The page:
SPTLC1-Related Hereditary Sensory Neuropathy

In: GeneReviews® [Internet]. Seattle (WA): University of Washington, Seattle; 1993.
[updated ].


Clinical characteristics: SPTLC1-related hereditary sensory neuropathy (HSN) is an axonal form of hereditary motor and sensory neuropathy distinguished by prominent early sensory loss and later positive sensory phenomena including dysesthesia and characteristic "lightning" or "shooting" pains. Loss of sensation can lead to painless injuries, which, if unrecognized, result in slow wound healing and subsequent osteomyelitis requiring distal amputations. Motor involvement is present in all advanced cases and can be severe. After age 20 years, the distal wasting and weakness may involve proximal muscles, possibly leading to wheelchair dependency by the seventh or eighth decade. Sensorineural hearing loss is variable.

Diagnosis/testing: The diagnosis of SPTLC1-related HSN is established in a proband with characteristic clinical features and identification of a heterozygous pathogenic variant in SPTLC1 on molecular genetic testing.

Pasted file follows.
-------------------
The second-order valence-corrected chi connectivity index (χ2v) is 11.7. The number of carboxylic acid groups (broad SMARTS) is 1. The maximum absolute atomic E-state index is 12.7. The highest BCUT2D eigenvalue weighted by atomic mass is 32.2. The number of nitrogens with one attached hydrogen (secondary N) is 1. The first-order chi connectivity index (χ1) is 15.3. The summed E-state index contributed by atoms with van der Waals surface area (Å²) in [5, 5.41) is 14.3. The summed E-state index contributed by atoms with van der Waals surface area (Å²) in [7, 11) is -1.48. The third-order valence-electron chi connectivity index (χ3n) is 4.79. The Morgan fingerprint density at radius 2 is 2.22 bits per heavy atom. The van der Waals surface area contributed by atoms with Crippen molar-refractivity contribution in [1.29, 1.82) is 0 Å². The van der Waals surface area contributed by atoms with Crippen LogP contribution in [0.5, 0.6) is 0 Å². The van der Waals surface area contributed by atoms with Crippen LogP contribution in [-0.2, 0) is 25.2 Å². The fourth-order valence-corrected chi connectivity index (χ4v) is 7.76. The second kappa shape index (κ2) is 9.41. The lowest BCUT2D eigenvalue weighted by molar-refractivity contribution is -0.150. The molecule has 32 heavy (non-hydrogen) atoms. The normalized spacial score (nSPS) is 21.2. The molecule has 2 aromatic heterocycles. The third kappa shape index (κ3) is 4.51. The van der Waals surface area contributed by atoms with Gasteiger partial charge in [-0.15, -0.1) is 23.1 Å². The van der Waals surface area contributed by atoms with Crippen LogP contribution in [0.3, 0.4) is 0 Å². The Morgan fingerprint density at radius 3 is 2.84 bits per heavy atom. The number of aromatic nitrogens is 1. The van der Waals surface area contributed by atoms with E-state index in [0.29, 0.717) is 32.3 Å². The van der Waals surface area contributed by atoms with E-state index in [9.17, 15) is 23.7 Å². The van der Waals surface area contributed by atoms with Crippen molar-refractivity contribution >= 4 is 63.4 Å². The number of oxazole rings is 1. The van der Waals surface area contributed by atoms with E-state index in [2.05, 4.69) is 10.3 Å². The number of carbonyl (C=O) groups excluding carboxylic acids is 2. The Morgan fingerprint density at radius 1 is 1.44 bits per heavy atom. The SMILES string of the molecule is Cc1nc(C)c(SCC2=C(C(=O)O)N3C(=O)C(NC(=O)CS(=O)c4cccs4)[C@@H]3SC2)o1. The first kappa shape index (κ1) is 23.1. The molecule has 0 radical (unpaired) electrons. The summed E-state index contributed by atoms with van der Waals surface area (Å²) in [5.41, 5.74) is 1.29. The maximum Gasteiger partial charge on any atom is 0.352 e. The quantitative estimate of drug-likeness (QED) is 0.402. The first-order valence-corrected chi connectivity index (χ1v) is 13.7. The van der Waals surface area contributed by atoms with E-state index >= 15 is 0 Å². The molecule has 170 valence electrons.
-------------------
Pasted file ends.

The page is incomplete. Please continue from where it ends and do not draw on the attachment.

Management: Treatment of manifestations: Clean and protect wounds on neuropathic limbs; surgical treatment similar to that for leprosy; ankle/foot orthotics for foot drop; arthrodesis for Charcot joints; pregabalin, carbamazepine, gabapentin, or amitriptyline, or a combination of anti-seizure medication and an antidepressant drug for shooting pains.

Prevention of secondary complications: Routine care by a diabetic foot care specialist to prevent/treat calluses and foot ulcers; education about good skin care and burn prevention (e.g., to hands when cooking).

Surveillance: At least daily inspection of feet for injuries or sources of wear.

Agents/circumstances to avoid: Opiates as SPTLC1-related HSN is a chronic disorder.

Genetic counseling: SPTLC1-related HSN is inherited in an autosomal dominant manner. Most probands have an affected parent. Offspring of an affected individual have a 50% chance of inheriting the SPTLC1 pathogenic variant. Prenatal testing for pregnancies at increased risk is possible if the pathogenic variant has been identified in the family.

Publication types

  • Review